Heralding techniques are useful in quantum communication to circumvent losses without resorting to error correction schemes or quantum repeaters. Such techniques are realized, for example,by monitoring for photon loss at the receiving end of the quantum link while not disturbing the transmitted quantum state. We describe and experimentally benchmark a scheme that incorporates error detection in a quantum channel connecting two transmon qubits using traveling microwave photons. This is achieved by encoding the quantum information as a time-bin superposition of a single photon, which simultaneously realizes high communication rates and high fidelities. The presented scheme is straightforward to implement in circuit QED and is fully microwave-controlled, making it an interesting candidate for future modular quantum computing architectures.

A robust cryogenic infrastructure in form of a wired, thermally optimized dilution refrigerator is essential for present and future solid-state based quantum processors. Here, we engineeran extensible cryogenic setup, which minimizes passive and active heat loads, while guaranteeing rapid qubit control and readout. We review design criteria for qubit drive lines, flux lines, and output lines used in typical experiments with superconducting circuits and describe each type of line in detail. The passive heat load of stainless steel and NbTi coaxial cables and the active load due to signal dissipation are measured, validating our robust and extensible concept for thermal anchoring of attenuators, cables, and other microwave components. Our results are important for managing the heat budget of future large-scale quantum computers based on superconducting circuits.

Active qubit reset is a key operation in many quantum algorithms, and particularly in error correction codes. Here, we experimentally demonstrate a reset scheme of a three level transmonartificial atom coupled to a large bandwidth resonator. The reset protocol uses a microwave-induced interaction between the |f,0⟩ and |g,1⟩ states of the coupled transmon-resonator system, with |g⟩ and |f⟩ denoting the ground and second excited states of the transmon, and |0⟩ and |1⟩ the photon Fock states of the resonator. We characterize the reset process and demonstrate reinitialization of the transmon-resonator system to its ground state with 0.2% residual excitation in less than 500ns. Our protocol is of practical interest as it has no requirements on the architecture, beyond those for fast and efficient single-shot readout of the transmon, and does not require feedback.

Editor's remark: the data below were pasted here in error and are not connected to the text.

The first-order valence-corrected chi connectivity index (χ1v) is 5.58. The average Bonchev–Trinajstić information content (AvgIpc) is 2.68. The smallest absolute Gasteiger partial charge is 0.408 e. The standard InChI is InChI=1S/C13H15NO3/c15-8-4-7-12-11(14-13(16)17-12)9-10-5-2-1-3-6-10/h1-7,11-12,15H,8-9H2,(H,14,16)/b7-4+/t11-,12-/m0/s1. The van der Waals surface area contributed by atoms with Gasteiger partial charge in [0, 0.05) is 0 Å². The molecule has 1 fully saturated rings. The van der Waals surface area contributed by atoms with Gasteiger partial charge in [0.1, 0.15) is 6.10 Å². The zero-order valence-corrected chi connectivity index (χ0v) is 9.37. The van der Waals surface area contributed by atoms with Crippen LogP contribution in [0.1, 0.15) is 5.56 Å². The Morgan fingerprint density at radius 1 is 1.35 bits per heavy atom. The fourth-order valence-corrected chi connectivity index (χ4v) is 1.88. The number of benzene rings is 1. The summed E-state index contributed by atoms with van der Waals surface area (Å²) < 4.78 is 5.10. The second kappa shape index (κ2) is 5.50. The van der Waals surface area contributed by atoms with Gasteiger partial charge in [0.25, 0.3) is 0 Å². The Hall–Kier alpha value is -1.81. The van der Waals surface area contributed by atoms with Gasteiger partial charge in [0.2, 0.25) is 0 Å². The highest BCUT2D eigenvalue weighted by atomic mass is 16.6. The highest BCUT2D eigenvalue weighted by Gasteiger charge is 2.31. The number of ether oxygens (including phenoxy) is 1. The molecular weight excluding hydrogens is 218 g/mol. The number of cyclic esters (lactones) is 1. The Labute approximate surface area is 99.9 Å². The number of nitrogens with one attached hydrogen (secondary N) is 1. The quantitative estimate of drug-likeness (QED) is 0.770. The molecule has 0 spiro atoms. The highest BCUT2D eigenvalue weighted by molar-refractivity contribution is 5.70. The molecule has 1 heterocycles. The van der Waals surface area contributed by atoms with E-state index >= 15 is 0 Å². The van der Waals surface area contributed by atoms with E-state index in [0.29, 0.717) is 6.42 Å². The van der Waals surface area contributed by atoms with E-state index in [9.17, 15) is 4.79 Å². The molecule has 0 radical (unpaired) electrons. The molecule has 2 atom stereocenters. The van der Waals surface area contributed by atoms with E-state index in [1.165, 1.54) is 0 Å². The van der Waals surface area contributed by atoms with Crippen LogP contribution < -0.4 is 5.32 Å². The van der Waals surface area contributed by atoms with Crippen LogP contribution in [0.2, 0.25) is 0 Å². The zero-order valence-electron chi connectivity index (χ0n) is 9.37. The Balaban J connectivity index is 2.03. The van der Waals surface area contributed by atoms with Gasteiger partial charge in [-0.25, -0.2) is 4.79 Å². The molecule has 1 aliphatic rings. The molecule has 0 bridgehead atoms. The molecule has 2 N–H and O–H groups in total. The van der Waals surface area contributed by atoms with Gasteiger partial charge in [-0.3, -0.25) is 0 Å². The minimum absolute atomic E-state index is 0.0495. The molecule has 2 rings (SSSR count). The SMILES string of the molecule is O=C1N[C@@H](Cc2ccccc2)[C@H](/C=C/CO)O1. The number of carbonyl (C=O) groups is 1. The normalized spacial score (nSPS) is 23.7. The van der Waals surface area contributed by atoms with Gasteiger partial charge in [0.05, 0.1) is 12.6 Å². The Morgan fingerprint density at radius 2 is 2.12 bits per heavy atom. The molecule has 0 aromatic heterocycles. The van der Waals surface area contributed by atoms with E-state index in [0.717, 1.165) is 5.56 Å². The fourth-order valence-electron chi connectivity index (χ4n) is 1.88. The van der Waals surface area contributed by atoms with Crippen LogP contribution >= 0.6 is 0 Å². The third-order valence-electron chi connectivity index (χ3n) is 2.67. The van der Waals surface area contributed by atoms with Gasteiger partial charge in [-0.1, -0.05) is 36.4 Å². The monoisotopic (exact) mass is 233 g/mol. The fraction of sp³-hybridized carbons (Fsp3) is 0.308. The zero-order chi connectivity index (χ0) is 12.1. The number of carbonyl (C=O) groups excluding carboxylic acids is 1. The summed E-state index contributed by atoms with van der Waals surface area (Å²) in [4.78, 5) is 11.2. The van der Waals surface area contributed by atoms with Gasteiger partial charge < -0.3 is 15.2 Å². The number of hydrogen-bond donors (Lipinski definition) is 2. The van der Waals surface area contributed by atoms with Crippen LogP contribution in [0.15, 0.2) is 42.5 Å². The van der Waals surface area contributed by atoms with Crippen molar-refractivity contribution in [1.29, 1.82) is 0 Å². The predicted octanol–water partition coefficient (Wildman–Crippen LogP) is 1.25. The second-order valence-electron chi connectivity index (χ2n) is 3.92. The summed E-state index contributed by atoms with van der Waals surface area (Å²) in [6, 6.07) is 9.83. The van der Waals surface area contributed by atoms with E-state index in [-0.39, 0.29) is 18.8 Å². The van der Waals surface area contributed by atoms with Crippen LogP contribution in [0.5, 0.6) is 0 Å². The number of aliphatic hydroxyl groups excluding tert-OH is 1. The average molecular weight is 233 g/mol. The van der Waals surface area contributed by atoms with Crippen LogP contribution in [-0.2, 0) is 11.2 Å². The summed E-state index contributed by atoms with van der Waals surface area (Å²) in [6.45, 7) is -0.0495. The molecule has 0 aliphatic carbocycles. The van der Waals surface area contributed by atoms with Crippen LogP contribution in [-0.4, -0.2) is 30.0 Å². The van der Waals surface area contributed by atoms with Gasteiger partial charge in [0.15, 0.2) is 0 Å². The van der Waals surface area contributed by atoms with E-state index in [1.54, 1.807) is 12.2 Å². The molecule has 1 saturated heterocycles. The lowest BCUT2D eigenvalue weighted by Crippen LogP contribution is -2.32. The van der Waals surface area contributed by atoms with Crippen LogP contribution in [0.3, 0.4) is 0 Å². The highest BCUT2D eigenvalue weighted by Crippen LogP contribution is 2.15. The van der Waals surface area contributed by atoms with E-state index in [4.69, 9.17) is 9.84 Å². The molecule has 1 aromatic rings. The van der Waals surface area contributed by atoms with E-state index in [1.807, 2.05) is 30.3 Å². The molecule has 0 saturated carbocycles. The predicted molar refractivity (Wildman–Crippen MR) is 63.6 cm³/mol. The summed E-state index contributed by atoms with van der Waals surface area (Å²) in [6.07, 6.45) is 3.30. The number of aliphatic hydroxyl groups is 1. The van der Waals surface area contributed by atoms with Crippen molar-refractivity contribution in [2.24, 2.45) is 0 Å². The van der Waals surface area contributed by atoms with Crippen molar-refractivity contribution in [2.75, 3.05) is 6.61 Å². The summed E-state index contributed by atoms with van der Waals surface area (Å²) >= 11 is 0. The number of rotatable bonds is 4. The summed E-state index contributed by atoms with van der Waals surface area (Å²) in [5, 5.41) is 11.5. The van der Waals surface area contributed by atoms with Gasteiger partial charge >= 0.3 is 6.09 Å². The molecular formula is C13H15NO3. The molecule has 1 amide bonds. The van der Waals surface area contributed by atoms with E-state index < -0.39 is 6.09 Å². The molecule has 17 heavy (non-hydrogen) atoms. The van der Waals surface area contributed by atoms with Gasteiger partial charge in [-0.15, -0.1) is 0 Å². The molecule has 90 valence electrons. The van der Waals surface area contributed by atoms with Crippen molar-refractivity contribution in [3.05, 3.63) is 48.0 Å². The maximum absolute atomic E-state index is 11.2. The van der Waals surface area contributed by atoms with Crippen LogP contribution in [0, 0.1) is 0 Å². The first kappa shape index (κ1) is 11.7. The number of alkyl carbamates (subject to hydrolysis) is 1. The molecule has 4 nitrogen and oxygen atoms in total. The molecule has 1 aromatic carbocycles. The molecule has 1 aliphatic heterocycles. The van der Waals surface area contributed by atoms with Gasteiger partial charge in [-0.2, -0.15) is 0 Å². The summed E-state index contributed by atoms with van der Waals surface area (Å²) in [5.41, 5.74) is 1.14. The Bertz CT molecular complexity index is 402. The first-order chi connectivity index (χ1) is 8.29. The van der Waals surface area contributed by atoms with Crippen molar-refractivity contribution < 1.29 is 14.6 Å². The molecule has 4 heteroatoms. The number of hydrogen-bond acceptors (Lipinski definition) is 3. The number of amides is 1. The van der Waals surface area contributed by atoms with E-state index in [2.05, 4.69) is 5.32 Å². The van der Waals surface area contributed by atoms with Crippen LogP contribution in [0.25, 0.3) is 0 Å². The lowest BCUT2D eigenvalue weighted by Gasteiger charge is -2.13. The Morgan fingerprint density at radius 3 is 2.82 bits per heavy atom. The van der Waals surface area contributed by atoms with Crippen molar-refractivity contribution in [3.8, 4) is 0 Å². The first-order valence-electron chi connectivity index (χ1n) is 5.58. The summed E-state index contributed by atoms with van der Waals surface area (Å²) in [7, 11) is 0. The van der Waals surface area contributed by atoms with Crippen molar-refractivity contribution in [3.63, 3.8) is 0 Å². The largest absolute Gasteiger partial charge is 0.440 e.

Sharing information coherently between nodes of a quantum network is at the foundation of distributed quantum information processing. In this scheme, the computation is divided intosubroutines and performed on several smaller quantum registers connected by classical and quantum channels. A direct quantum channel, which connects nodes deterministically, rather than probabilistically, is advantageous for fault-tolerant quantum computation because it reduces the threshold requirements and can achieve larger entanglement rates. Here, we implement deterministic state transfer and entanglement protocols between two superconducting qubits fabricated on separate chips. Superconducting circuits constitute a universal quantum node capable of sending, receiving, storing, and processing quantum information. Our implementation is based on an all-microwave cavity-assisted Raman process which entangles or transfers the qubit state of a transmon-type artificial atom to a time-symmetric itinerant single photon. We transfer qubit states at a rate of 50kHz using the emitted photons which are absorbed at the receiving node with a probability of 98.1±0.1% achieving a transfer process fidelity of 80.02±0.07%. We also prepare on demand remote entanglement with a fidelity as high as 78.9±0.1%. Our results are in excellent agreement with numerical simulations based on a master equation description of the system. This deterministic quantum protocol has the potential to be used as a backbone of surface code quantum error correction across different nodes of a cryogenic network to realize large-scale fault-tolerant quantum computation in the circuit quantum electrodynamic architecture.